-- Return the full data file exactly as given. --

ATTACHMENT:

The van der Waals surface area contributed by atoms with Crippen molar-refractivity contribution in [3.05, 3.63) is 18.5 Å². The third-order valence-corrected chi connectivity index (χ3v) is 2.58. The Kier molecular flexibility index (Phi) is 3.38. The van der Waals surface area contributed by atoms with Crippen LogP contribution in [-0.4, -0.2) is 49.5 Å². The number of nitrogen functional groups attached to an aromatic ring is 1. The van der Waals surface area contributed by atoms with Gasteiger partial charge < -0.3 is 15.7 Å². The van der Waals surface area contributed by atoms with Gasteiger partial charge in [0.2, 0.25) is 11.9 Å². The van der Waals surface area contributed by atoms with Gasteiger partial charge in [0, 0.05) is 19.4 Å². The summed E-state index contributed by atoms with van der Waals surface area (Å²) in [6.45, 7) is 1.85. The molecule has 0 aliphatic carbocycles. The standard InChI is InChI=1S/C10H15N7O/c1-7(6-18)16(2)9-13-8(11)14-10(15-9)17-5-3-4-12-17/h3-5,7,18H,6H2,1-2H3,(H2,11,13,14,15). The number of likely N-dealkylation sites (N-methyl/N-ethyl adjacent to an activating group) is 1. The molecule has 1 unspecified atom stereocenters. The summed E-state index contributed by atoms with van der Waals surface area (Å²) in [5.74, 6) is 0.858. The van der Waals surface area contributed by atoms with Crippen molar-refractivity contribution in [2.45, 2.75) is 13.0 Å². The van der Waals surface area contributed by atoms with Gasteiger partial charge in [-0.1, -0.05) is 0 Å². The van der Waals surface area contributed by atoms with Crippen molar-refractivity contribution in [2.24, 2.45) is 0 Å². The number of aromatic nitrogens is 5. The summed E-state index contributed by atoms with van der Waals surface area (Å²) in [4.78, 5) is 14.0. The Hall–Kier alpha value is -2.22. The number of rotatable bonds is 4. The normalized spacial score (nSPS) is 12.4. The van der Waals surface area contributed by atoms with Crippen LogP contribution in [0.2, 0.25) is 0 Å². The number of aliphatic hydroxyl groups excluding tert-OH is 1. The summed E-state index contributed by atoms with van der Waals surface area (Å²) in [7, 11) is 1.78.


The van der Waals surface area contributed by atoms with Crippen molar-refractivity contribution in [3.05, 3.63) is 18.5 Å². The third-order valence-corrected chi connectivity index (χ3v) is 2.58. The Kier molecular flexibility index (Phi) is 3.38. The van der Waals surface area contributed by atoms with Crippen LogP contribution in [-0.4, -0.2) is 49.5 Å². The number of nitrogen functional groups attached to an aromatic ring is 1. The van der Waals surface area contributed by atoms with Gasteiger partial charge < -0.3 is 15.7 Å². The van der Waals surface area contributed by atoms with Gasteiger partial charge in [0.2, 0.25) is 11.9 Å². The van der Waals surface area contributed by atoms with Gasteiger partial charge in [0, 0.05) is 19.4 Å². The summed E-state index contributed by atoms with van der Waals surface area (Å²) in [6.45, 7) is 1.85. The molecule has 0 aliphatic carbocycles. The standard InChI is InChI=1S/C10H15N7O/c1-7(6-18)16(2)9-13-8(11)14-10(15-9)17-5-3-4-12-17/h3-5,7,18H,6H2,1-2H3,(H2,11,13,14,15). The number of likely N-dealkylation sites (N-methyl/N-ethyl adjacent to an activating group) is 1. The molecule has 1 unspecified atom stereocenters. The summed E-state index contributed by atoms with van der Waals surface area (Å²) in [5.74, 6) is 0.858. The van der Waals surface area contributed by atoms with Crippen molar-refractivity contribution in [2.45, 2.75) is 13.0 Å². The van der Waals surface area contributed by atoms with Gasteiger partial charge in [-0.1, -0.05) is 0 Å². The van der Waals surface area contributed by atoms with Crippen molar-refractivity contribution in [2.24, 2.45) is 0 Å². The number of aromatic nitrogens is 5. The summed E-state index contributed by atoms with van der Waals surface area (Å²) in [4.78, 5) is 14.0. The Hall–Kier alpha value is -2.22. The number of rotatable bonds is 4. The normalized spacial score (nSPS) is 12.4. The van der Waals surface area contributed by atoms with Crippen LogP contribution in [0.2, 0.25) is 0 Å². The number of aliphatic hydroxyl groups excluding tert-OH is 1. The summed E-state index contributed by atoms with van der Waals surface area (Å²) in [7, 11) is 1.78.